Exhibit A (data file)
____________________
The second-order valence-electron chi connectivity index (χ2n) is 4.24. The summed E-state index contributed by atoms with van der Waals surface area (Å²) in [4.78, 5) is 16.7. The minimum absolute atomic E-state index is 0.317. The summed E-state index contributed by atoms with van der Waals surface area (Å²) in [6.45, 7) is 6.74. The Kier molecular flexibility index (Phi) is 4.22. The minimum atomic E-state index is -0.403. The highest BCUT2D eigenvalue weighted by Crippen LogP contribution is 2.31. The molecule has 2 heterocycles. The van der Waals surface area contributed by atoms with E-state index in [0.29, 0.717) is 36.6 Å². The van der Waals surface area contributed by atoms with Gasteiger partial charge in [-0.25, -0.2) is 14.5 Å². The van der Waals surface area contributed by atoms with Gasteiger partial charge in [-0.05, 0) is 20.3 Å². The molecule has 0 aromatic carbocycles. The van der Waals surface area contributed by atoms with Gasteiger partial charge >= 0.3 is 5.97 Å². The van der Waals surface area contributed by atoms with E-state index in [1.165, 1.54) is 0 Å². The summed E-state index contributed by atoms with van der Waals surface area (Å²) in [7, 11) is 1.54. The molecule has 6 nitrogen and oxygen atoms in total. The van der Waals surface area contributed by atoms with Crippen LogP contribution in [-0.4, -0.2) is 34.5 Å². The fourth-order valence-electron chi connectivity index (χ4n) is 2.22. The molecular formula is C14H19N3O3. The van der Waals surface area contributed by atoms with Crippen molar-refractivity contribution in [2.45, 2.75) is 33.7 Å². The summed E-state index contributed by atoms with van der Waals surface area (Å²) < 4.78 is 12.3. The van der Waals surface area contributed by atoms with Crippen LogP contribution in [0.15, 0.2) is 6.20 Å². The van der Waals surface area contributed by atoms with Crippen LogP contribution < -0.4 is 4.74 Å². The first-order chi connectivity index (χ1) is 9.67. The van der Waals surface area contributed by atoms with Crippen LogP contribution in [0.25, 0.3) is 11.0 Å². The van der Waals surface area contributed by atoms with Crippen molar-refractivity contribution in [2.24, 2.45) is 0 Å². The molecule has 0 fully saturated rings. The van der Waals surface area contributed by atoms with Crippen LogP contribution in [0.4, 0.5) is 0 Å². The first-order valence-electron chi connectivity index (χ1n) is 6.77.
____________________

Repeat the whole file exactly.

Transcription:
The second-order valence-electron chi connectivity index (χ2n) is 4.24. The summed E-state index contributed by atoms with van der Waals surface area (Å²) in [4.78, 5) is 16.7. The minimum absolute atomic E-state index is 0.317. The summed E-state index contributed by atoms with van der Waals surface area (Å²) in [6.45, 7) is 6.74. The Kier molecular flexibility index (Phi) is 4.22. The minimum atomic E-state index is -0.403. The highest BCUT2D eigenvalue weighted by Crippen LogP contribution is 2.31. The molecule has 2 heterocycles. The van der Waals surface area contributed by atoms with E-state index in [0.29, 0.717) is 36.6 Å². The van der Waals surface area contributed by atoms with Gasteiger partial charge in [-0.25, -0.2) is 14.5 Å². The van der Waals surface area contributed by atoms with Gasteiger partial charge in [-0.05, 0) is 20.3 Å². The molecule has 0 aromatic carbocycles. The van der Waals surface area contributed by atoms with Gasteiger partial charge >= 0.3 is 5.97 Å². The van der Waals surface area contributed by atoms with E-state index in [1.165, 1.54) is 0 Å². The summed E-state index contributed by atoms with van der Waals surface area (Å²) in [7, 11) is 1.54. The molecule has 6 nitrogen and oxygen atoms in total. The van der Waals surface area contributed by atoms with Crippen LogP contribution in [-0.4, -0.2) is 34.5 Å². The fourth-order valence-electron chi connectivity index (χ4n) is 2.22. The molecular formula is C14H19N3O3. The van der Waals surface area contributed by atoms with Crippen molar-refractivity contribution in [2.45, 2.75) is 33.7 Å². The summed E-state index contributed by atoms with van der Waals surface area (Å²) < 4.78 is 12.3. The van der Waals surface area contributed by atoms with Crippen LogP contribution in [0.15, 0.2) is 6.20 Å². The van der Waals surface area contributed by atoms with Crippen LogP contribution < -0.4 is 4.74 Å². The first-order chi connectivity index (χ1) is 9.67. The van der Waals surface area contributed by atoms with Crippen LogP contribution in [0.25, 0.3) is 11.0 Å². The van der Waals surface area contributed by atoms with Crippen molar-refractivity contribution in [2.24, 2.45) is 0 Å². The molecule has 0 fully saturated rings. The van der Waals surface area contributed by atoms with Crippen LogP contribution in [0.4, 0.5) is 0 Å². The first-order valence-electron chi connectivity index (χ1n) is 6.77.